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groupedConvolution2dLayer

2-D grouped convolutional layer

Description

A 2-D grouped convolutional layer separates the input channels into groups and applies sliding convolutional filters. Use grouped convolutional layers for channel-wise separable (also known as depth-wise separable) convolution.

For each group, the layer convolves the input by moving the filters along the input vertically and horizontally and computing the dot product of the weights and the input, and then adding a bias term. The layer combines the convolutions for each group independently. If the number of groups is equal to the number of channels, then this layer performs channel-wise convolution.

Creation

Syntax

layer = groupedConvolution2dLayer(filterSize,numFiltersPerGroup,numGroups)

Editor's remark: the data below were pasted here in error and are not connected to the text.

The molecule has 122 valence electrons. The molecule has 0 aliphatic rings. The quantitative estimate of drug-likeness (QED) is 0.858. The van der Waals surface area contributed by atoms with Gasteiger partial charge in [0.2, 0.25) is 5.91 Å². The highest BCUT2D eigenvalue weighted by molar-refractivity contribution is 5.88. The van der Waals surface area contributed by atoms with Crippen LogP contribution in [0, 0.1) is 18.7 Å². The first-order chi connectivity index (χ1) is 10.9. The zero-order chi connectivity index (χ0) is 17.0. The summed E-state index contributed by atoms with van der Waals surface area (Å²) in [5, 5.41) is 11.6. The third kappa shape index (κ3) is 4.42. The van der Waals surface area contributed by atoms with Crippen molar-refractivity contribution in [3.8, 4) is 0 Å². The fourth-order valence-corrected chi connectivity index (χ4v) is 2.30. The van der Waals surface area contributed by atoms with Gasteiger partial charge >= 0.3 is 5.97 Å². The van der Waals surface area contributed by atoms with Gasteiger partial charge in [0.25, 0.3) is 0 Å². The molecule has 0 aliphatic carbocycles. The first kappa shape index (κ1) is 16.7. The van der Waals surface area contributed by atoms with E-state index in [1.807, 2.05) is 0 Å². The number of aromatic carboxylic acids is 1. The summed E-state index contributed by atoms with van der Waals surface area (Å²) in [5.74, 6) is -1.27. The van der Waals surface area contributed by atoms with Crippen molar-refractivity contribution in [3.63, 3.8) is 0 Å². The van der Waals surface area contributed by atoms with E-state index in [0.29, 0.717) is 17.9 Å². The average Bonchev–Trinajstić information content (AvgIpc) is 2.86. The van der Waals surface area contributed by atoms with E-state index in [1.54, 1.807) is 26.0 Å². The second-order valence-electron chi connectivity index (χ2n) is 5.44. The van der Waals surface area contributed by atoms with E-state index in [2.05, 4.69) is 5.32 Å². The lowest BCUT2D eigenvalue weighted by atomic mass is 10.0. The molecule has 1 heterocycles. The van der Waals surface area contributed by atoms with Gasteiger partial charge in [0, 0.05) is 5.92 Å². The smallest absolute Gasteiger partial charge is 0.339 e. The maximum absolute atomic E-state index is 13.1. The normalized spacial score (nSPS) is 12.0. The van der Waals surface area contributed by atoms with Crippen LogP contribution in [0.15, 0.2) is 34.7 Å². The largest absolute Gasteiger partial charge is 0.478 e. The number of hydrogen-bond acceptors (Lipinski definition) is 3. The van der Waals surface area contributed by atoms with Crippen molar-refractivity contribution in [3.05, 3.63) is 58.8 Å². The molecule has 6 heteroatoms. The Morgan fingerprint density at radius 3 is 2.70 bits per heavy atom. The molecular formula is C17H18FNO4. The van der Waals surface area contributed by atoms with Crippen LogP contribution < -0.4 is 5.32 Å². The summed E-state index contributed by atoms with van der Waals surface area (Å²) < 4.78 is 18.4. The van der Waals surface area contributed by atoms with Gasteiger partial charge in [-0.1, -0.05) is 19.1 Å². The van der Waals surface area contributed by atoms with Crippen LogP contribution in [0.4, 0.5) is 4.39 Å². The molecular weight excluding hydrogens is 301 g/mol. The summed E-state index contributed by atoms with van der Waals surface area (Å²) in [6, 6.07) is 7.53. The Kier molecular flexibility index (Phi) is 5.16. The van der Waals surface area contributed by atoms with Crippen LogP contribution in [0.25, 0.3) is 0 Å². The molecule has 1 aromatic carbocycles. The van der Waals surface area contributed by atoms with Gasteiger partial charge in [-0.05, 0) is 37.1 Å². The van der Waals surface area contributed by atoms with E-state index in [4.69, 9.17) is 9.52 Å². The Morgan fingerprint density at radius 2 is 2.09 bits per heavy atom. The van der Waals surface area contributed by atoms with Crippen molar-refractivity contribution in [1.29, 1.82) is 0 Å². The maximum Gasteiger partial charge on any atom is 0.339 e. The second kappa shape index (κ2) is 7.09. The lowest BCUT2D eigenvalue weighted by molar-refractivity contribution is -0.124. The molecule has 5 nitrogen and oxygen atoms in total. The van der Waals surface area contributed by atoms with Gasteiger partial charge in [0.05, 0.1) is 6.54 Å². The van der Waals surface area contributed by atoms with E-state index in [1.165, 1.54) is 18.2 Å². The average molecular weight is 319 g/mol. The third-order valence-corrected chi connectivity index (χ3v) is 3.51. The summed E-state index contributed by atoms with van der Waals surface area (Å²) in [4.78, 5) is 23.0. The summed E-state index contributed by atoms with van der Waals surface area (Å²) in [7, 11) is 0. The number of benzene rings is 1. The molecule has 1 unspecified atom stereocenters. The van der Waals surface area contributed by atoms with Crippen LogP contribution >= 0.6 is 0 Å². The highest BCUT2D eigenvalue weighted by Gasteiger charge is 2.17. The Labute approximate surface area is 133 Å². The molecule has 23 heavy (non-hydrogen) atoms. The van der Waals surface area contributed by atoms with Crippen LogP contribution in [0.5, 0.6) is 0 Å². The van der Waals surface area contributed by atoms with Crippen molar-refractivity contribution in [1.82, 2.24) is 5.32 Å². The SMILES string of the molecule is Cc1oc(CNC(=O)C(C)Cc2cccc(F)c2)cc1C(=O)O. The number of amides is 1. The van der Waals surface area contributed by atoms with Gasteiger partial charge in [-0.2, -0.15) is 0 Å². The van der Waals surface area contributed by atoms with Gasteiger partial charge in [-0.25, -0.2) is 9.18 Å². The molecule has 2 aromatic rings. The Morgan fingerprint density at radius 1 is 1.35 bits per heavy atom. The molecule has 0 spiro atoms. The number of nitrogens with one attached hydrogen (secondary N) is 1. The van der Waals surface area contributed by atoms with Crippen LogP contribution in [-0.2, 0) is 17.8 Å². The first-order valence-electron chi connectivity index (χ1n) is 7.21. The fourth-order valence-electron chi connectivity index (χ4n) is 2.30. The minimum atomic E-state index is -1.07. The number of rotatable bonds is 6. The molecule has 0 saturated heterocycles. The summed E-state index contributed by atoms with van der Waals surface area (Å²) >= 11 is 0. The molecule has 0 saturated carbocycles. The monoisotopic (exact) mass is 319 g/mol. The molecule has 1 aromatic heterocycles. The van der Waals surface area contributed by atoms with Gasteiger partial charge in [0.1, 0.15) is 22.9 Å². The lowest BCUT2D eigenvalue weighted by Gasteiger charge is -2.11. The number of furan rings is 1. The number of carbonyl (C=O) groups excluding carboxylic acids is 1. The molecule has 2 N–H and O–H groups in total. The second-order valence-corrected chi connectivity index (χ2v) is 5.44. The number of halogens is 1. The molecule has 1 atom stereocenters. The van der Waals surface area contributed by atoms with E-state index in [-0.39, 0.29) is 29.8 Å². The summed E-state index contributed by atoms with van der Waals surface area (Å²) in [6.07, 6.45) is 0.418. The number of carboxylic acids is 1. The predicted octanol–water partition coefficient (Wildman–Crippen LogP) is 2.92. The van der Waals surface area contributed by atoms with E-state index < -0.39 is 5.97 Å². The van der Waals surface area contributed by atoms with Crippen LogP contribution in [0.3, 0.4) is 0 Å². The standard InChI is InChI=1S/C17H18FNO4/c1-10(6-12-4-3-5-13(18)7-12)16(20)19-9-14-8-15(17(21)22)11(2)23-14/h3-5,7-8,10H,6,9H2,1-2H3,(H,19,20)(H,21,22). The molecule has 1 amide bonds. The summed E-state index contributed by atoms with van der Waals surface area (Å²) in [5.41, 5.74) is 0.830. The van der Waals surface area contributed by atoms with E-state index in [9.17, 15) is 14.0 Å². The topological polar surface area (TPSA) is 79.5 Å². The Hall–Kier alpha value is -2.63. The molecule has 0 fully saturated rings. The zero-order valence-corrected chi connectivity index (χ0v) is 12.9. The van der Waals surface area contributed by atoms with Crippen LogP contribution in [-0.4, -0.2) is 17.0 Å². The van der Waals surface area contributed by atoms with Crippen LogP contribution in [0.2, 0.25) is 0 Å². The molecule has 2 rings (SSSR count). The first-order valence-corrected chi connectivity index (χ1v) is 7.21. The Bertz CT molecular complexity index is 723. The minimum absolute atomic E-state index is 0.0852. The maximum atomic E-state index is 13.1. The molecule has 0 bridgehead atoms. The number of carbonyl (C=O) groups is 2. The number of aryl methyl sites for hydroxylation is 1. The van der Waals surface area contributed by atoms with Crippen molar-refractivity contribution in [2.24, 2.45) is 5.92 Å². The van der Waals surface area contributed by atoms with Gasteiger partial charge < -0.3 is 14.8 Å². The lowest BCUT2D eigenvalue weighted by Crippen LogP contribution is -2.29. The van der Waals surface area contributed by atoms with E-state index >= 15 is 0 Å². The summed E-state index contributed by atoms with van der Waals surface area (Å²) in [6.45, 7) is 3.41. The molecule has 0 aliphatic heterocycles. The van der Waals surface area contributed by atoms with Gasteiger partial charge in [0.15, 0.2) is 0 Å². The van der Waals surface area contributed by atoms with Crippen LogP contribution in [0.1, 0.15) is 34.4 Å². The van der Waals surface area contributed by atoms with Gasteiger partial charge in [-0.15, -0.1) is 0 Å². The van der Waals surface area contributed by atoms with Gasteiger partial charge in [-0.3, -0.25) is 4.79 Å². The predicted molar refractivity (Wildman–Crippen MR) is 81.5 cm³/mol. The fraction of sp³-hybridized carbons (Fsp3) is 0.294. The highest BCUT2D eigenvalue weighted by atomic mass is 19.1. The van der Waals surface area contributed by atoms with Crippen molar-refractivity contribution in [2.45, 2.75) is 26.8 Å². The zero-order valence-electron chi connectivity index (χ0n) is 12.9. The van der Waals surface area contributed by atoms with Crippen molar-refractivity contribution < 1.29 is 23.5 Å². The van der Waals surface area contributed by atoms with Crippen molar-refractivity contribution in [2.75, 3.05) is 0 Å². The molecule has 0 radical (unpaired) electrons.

layer = groupedConvolution2dLayer(filterSize,numFiltersPerGroup,'channel-wise')
layer = groupedConvolution2dLayer(___,Name,Value)

Description

example

layer = groupedConvolution2dLayer(filterSize,numFiltersPerGroup,numGroups) creates a 2-D grouped convolutional layer and sets the FilterSize, NumFiltersPerGroup, and NumGroups properties.

example

layer = groupedConvolution2dLayer(filterSize,numFiltersPerGroup,'channel-wise') creates a layer for channel-wise convolution (also known as depth-wise convolution). In this case, the software determines the NumGroups property at training time. This syntax is equivalent to setting NumGroups to the number of input channels.

example